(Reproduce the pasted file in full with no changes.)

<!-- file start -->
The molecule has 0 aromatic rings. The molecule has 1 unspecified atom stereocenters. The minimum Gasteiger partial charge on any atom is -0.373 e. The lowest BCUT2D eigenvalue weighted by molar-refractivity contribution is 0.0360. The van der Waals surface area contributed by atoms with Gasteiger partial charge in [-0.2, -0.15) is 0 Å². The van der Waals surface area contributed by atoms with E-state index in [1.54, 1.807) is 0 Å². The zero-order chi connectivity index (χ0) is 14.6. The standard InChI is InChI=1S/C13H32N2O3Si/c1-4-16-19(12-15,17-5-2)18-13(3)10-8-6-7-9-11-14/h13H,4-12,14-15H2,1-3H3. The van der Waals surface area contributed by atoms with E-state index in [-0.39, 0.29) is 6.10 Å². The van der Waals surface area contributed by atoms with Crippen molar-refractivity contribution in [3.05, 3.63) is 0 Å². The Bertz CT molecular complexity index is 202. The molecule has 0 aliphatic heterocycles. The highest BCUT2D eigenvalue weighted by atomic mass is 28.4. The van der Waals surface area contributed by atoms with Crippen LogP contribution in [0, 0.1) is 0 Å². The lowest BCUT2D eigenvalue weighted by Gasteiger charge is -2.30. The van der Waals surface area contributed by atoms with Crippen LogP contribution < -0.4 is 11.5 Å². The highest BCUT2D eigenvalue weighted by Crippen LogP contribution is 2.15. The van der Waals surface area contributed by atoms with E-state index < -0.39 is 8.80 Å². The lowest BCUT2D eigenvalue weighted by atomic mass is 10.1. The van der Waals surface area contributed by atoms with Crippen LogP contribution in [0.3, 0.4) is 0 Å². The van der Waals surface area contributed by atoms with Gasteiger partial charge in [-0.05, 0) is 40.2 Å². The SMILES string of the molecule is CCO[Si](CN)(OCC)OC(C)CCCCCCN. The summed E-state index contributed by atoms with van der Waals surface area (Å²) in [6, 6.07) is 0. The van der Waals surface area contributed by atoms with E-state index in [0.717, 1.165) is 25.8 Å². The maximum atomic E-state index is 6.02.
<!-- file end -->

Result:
The molecule has 0 aromatic rings. The molecule has 1 unspecified atom stereocenters. The minimum Gasteiger partial charge on any atom is -0.373 e. The lowest BCUT2D eigenvalue weighted by molar-refractivity contribution is 0.0360. The van der Waals surface area contributed by atoms with Gasteiger partial charge in [-0.2, -0.15) is 0 Å². The van der Waals surface area contributed by atoms with E-state index in [1.54, 1.807) is 0 Å². The zero-order chi connectivity index (χ0) is 14.6. The standard InChI is InChI=1S/C13H32N2O3Si/c1-4-16-19(12-15,17-5-2)18-13(3)10-8-6-7-9-11-14/h13H,4-12,14-15H2,1-3H3. The van der Waals surface area contributed by atoms with E-state index in [-0.39, 0.29) is 6.10 Å². The van der Waals surface area contributed by atoms with Crippen molar-refractivity contribution in [3.05, 3.63) is 0 Å². The Bertz CT molecular complexity index is 202. The molecule has 0 aliphatic heterocycles. The highest BCUT2D eigenvalue weighted by atomic mass is 28.4. The van der Waals surface area contributed by atoms with Crippen LogP contribution in [0, 0.1) is 0 Å². The lowest BCUT2D eigenvalue weighted by Gasteiger charge is -2.30. The van der Waals surface area contributed by atoms with Crippen LogP contribution < -0.4 is 11.5 Å². The highest BCUT2D eigenvalue weighted by Crippen LogP contribution is 2.15. The van der Waals surface area contributed by atoms with E-state index < -0.39 is 8.80 Å². The lowest BCUT2D eigenvalue weighted by atomic mass is 10.1. The van der Waals surface area contributed by atoms with Crippen LogP contribution in [0.3, 0.4) is 0 Å². The van der Waals surface area contributed by atoms with Gasteiger partial charge in [-0.05, 0) is 40.2 Å². The SMILES string of the molecule is CCO[Si](CN)(OCC)OC(C)CCCCCCN. The summed E-state index contributed by atoms with van der Waals surface area (Å²) in [6, 6.07) is 0. The van der Waals surface area contributed by atoms with E-state index in [0.717, 1.165) is 25.8 Å². The maximum atomic E-state index is 6.02.